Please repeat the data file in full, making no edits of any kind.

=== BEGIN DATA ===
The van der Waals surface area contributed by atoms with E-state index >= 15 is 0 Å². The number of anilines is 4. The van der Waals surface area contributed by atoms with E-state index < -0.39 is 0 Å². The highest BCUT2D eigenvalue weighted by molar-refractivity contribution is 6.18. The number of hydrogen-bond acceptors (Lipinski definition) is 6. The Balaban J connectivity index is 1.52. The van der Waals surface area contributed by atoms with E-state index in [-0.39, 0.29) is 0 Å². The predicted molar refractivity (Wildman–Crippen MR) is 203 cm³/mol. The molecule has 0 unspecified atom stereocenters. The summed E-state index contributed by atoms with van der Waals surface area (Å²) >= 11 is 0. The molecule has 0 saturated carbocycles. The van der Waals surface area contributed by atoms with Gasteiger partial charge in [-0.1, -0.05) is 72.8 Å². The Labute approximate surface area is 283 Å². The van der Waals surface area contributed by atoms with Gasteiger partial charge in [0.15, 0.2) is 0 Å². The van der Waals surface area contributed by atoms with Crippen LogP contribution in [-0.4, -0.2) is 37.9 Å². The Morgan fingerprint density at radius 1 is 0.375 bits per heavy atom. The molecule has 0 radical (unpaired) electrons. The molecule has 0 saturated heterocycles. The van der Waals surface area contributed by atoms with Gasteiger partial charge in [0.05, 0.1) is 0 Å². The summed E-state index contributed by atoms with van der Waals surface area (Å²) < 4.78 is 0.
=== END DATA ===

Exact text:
The van der Waals surface area contributed by atoms with E-state index >= 15 is 0 Å². The number of anilines is 4. The van der Waals surface area contributed by atoms with E-state index < -0.39 is 0 Å². The highest BCUT2D eigenvalue weighted by molar-refractivity contribution is 6.18. The number of hydrogen-bond acceptors (Lipinski definition) is 6. The Balaban J connectivity index is 1.52. The van der Waals surface area contributed by atoms with E-state index in [-0.39, 0.29) is 0 Å². The predicted molar refractivity (Wildman–Crippen MR) is 203 cm³/mol. The molecule has 0 unspecified atom stereocenters. The summed E-state index contributed by atoms with van der Waals surface area (Å²) >= 11 is 0. The molecule has 0 saturated carbocycles. The van der Waals surface area contributed by atoms with Gasteiger partial charge in [-0.1, -0.05) is 72.8 Å². The Labute approximate surface area is 283 Å². The van der Waals surface area contributed by atoms with Gasteiger partial charge in [0.15, 0.2) is 0 Å². The van der Waals surface area contributed by atoms with Crippen LogP contribution in [-0.4, -0.2) is 37.9 Å². The Morgan fingerprint density at radius 1 is 0.375 bits per heavy atom. The molecule has 0 radical (unpaired) electrons. The molecule has 0 saturated heterocycles. The van der Waals surface area contributed by atoms with Gasteiger partial charge in [0.05, 0.1) is 0 Å². The summed E-state index contributed by atoms with van der Waals surface area (Å²) < 4.78 is 0.